In just under two weeks, standard 100 Watt incandescent light bulbs will be officially banned in the US, in the first step of a gradual phaseout of Edison’s technology. However, as a result of recent Congressional action, enforcement of this regulation has been delayed by about a year, leaving the bulbs and the retailers who sell them in a temporary limbo. This change adds to the confusion consumers now face when purchasing lighting products, as our choices have multiplied to include compact fluorescent lights (CFL), LEDs, halogen incandescents, and shortly another new option, the “electron stimulated luminescence” (ESL) bulbs produced by VU1 Corporation. The lighting efficiency standard of the Energy Independence and Security Act of 2007 helped to create this diversity, although it remains to be seen to what extent the desired improvement in household energy consumption will actually appear, and whether it will be accompanied by unintended consequences such as a black market in outlawed light bulbs.
When considered carefully, the lighting efficiency standard contains a paradox: It has had the effect of multiplying consumer choice, but by means of a mechanism that will actually limit choice, once it is fully implemented. Nor is this just a US concern. One reason we’re seeing so many new lighting technologies on store shelves is that incandescent lights are being phased out in much of the developed world. As shown in Exhibit 17 of a recent report by McKinsey & Company, the phaseout of incandescent lighting is even farther along in the EU and Japan, with Russia and Brazil also winding down sales of these lights. The new lighting options that these measures helped stimulate didn’t appear out of thin air; they occurred as a result of significant investments in technology and manufacturing by various companies, all of which are looking for a return on those investments that could be jeopardized by delaying the implementation of the standard.
The ESL bulb is a case in point. The market for it might not exist without the congressionally mandated lighting standard. I learned about VU1’s technology through a press release and was immediately intrigued, because the company seems to have circumvented some of the biggest drawbacks of the CFL bulbs that have become the de facto alternative to incandescents in the last few years. ESL lights work like miniature cathode-ray TV tubes–the kind we had before flat-screen TVs became popular–and they apparently contain no mercury. That makes them inherently much safer than CFLs, particularly in households with children or pets. (Anyone unconvinced of the mercury hazard of CFL bulbs should visit the EPA web page providing instructions for how to remediate a broken one.) At an expected price point just under $15 for a 65W-equivalent R30 bulb at Lowe’s hardware stores this winter, they should at least be competitive with CFLs.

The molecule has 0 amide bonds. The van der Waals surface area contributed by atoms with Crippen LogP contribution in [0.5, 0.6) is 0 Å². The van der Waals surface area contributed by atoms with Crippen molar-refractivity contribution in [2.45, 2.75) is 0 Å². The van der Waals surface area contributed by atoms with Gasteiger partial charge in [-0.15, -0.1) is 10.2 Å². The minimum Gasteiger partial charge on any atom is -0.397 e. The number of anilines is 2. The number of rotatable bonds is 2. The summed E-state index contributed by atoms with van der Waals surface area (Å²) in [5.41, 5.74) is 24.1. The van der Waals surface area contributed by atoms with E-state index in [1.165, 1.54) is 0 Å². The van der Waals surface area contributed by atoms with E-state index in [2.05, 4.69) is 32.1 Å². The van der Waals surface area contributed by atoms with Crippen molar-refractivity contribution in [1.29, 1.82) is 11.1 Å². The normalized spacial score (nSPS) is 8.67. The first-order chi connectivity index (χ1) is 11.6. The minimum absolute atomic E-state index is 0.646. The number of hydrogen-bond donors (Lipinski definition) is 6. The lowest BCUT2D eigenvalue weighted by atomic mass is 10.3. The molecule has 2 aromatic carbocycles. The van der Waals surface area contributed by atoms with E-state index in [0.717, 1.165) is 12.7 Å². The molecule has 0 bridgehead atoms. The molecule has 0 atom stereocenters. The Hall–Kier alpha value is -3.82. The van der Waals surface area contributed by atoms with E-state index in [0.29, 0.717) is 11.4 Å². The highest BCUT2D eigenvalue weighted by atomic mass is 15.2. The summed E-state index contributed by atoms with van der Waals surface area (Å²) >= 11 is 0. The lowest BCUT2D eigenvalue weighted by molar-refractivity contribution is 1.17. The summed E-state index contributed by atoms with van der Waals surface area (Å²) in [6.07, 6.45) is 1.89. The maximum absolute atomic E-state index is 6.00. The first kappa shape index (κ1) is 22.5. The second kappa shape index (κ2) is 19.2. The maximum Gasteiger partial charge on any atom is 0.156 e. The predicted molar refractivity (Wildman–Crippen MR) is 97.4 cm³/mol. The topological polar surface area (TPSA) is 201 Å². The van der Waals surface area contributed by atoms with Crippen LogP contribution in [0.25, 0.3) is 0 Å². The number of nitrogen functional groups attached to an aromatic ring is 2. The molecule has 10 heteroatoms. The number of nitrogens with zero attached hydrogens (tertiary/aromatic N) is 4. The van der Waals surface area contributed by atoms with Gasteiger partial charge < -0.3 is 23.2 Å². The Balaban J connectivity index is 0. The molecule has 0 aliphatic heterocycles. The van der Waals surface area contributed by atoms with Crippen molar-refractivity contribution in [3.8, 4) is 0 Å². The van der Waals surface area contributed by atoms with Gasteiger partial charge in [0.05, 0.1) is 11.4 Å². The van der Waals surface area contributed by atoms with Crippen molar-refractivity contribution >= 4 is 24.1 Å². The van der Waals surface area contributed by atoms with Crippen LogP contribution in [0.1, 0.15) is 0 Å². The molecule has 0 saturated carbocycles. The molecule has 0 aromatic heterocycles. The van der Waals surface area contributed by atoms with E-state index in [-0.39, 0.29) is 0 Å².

In addition, the manufacturer claims that ESLs are not susceptible to overheating. That’s a valuable feature, because heat buildup in recessed and other fixtures has shortened the life of several of the CFL bulbs I’ve bought, particularly in “can” fixtures. Without multiple years of additional service, compared to conventional light bulbs, the already situationally dependent economics and environmental benefits of expensive alternative bulbs turn sharply negative.
Economics are a key factor for all these new light bulbs. That even includes the halogen bulbs that are the nearest substitute for conventional incandescents, in both lighting quality and cost. Like many other energy efficiency technologies, advanced light bulbs trade higher initial costs–in some cases dramatically higher–for reduced operating expenses in the form of electricity savings and less frequent replacement. If you can afford to pay cash for them and your opportunity cost is a bank savings account yielding 1% or less, they’re generally a good deal, paying for themselves within several years–or even quicker if you live in a region with high electricity rates. However, if your rates are near or below the national residential average of $0.12 per kilowatt-hour, or if you install them in fixtures that aren’t used for at least a few hours each day, the payout will take longer. And if you purchase them on a credit card that you don’t pay off in full every month, the advantage compared to conventional bulbs can disappear after tallying finance charges.
I plan to try out the ESL lights once they’re readily available, but I also believe Congress was right to impose a delay in enforcing the lighting standard, although I would have preferred a less ambiguous method for achieving that. Mandates like the lighting standard, the federal Renewable Fuels Standard and the state Renewable Portfolio Standards for electricity are effectively taxes. In this case, the tax isn’t paid to the government or utilities but to retailers and manufacturers. And while such mandates can be effective at achieving environmental targets, they also tend to be regressive, affecting lower-income consumers disproportionately. With a bi-partisan consensus on the undesirability of raising taxes on the middle class in the current, flat economy, the lighting standard delay arguably falls into the same category. The losers from this step will be companies that made investments on the assumption the standard would go into effect as planned. Let’s hope their planning included some contingencies for regulatory risk, or some of our new lighting choices might be jeopardized, even as existing choices are preserved.